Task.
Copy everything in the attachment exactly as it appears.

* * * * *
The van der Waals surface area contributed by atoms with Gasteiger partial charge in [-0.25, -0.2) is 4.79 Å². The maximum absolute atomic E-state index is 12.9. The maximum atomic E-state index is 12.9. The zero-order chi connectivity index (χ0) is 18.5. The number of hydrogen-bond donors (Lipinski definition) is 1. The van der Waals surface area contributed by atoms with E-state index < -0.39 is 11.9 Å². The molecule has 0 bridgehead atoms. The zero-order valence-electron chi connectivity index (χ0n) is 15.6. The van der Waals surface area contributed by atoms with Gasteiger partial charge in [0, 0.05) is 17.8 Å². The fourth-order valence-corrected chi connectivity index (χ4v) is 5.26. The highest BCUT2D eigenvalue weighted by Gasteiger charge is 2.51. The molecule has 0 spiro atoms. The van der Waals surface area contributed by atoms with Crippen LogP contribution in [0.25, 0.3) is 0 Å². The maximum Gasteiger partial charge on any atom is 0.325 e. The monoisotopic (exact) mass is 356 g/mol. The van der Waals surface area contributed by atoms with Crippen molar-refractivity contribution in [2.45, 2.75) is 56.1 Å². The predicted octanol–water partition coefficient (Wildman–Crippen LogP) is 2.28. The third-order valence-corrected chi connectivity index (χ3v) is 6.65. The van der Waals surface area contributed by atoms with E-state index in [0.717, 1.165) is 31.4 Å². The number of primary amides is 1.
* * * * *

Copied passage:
The van der Waals surface area contributed by atoms with Gasteiger partial charge in [-0.25, -0.2) is 4.79 Å². The maximum absolute atomic E-state index is 12.9. The maximum atomic E-state index is 12.9. The zero-order chi connectivity index (χ0) is 18.5. The number of hydrogen-bond donors (Lipinski definition) is 1. The van der Waals surface area contributed by atoms with E-state index < -0.39 is 11.9 Å². The molecule has 0 bridgehead atoms. The zero-order valence-electron chi connectivity index (χ0n) is 15.6. The van der Waals surface area contributed by atoms with Gasteiger partial charge in [0, 0.05) is 17.8 Å². The fourth-order valence-corrected chi connectivity index (χ4v) is 5.26. The highest BCUT2D eigenvalue weighted by Gasteiger charge is 2.51. The molecule has 0 spiro atoms. The van der Waals surface area contributed by atoms with Crippen LogP contribution in [0.25, 0.3) is 0 Å². The maximum Gasteiger partial charge on any atom is 0.325 e. The monoisotopic (exact) mass is 356 g/mol. The van der Waals surface area contributed by atoms with Crippen molar-refractivity contribution in [2.45, 2.75) is 56.1 Å². The predicted octanol–water partition coefficient (Wildman–Crippen LogP) is 2.28. The third-order valence-corrected chi connectivity index (χ3v) is 6.65. The van der Waals surface area contributed by atoms with E-state index in [0.717, 1.165) is 31.4 Å². The number of primary amides is 1.